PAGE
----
The Kingdom of Upper Burgundy was a Frankish dominion established in 888 by the Welf king Rudolph I of Burgundy on the territory of former Middle Francia. It grew out of the Carolingian margraviate of Transjurane Burgundy southeast of ('beyond') the Jura Mountains together with the adjacent County of Burgundy (Franche-Comté) in the northwest. The adjective 'upper' refers to its location further up the Rhône river, as distinct from Lower Burgundy and also from the Duchy of Burgundy west of the Saône river. Upper Burgundy was reunited with the Kingdom of Lower Burgundy in 933, and eventually merged into the Imperial Kingdom of Arles (Arelat).
Charles-Constantine was the Count of Vienne and son of Louis the Blind, the latter of whom was King of Provence and Holy Roman Emperor.
Boso was a Burgundian nobleman who spent much of his career in Italy, where he became Margrave of Tuscany about 932. He ruled semi-autonomously and was a benefactor of the churches of his region. He lost his office in 936 and probably returned to Burgundy.
Hubert was the illegitimate son of King Hugh of Italy and his concubine Wandelmoda. He became Margrave of Tuscany in 936 and Duke of Spoleto and Margrave of Camerino in 943.
Ermengard of Italy, also Ermengarda, Ermengarde, or Irmingard was a queen and regent of Provence. She was the only surviving daughter of Louis II, Holy Roman Emperor.
Bertha was countess of Arles by marriage to Theobald of Arles, and margravine of Tuscany by marriage to Adalbert II of Tuscany. She served as regent of Lucca and Tuscany from 915 until 916 during the minority of her son Guy of Tuscany. She was described as beautiful, spirited, and courageous, and her influence over her spouse was, coupled with ambition, attributed to have involved her husbands in many wars.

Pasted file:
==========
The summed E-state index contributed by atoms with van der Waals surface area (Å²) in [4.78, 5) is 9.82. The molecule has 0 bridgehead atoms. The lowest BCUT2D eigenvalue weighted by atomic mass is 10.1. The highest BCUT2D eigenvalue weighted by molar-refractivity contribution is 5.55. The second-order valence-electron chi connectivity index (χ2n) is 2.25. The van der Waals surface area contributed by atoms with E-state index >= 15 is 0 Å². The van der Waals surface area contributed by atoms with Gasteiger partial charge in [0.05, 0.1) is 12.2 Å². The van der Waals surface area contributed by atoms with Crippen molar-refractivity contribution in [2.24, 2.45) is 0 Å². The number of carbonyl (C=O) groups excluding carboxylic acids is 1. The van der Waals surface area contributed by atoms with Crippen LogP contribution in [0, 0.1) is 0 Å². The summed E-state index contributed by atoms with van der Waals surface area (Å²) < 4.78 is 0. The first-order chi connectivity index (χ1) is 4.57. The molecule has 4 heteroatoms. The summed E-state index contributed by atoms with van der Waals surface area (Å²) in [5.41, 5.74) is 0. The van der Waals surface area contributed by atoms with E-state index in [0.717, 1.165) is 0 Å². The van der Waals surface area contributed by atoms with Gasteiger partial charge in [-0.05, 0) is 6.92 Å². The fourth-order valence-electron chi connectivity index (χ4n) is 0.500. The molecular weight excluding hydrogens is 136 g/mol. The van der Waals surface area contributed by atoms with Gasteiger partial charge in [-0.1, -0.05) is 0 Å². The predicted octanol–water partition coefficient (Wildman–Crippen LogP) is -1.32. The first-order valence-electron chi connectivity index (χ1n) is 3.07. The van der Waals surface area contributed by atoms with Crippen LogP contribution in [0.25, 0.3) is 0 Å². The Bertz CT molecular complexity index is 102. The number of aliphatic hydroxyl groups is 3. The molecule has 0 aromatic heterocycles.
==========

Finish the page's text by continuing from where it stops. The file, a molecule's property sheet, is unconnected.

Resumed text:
The Bosonids were a dynasty of Carolingian era dukes, counts, bishops and knights descended from Boso the Elder. Eventually they married into the Carolingian dynasty and produced kings and an emperor of the Frankish Empire.
The Count of Vienne was the ruler of the Viennois, with his seat at Vienne, during the period of the Carolingian Empire and after until 1030, when the county of Vienne was granted to the Archdiocese of Vienne.
Anscar was a magnate in the Kingdom of Italy who served as Count of Pavia, Margrave of Ivrea (929–36) and Duke of Spoleto (936–40). He is sometimes numbered "Anscar II" to distinguish him from his grandfather, Anscar I of Ivrea. Described by Liutprand of Cremona as courageous and impulsive, he died in the battle of Spoleto.
Ermengarde of Tuscany was a medieval Italian noblewoman. She was the daughter of Bertha of Lotharingia and Adalbert II, Margrave of Tuscany. She was countess of Ivrea through marriage to Adalbert I of Ivrea. Alongside her half-brother Hugh of Italy Ermengarde was an important opponent of Rudolf II of Burgundy’s rule in Italy.
Willa of Burgundy was a member of the Elder House of Welf. By birth she was a daughter of Rudolph I of Burgundy, king of Upper Burgundy. Through marriage Boso Willa became countess of Avignon and Arles, and then margravine of Tuscany.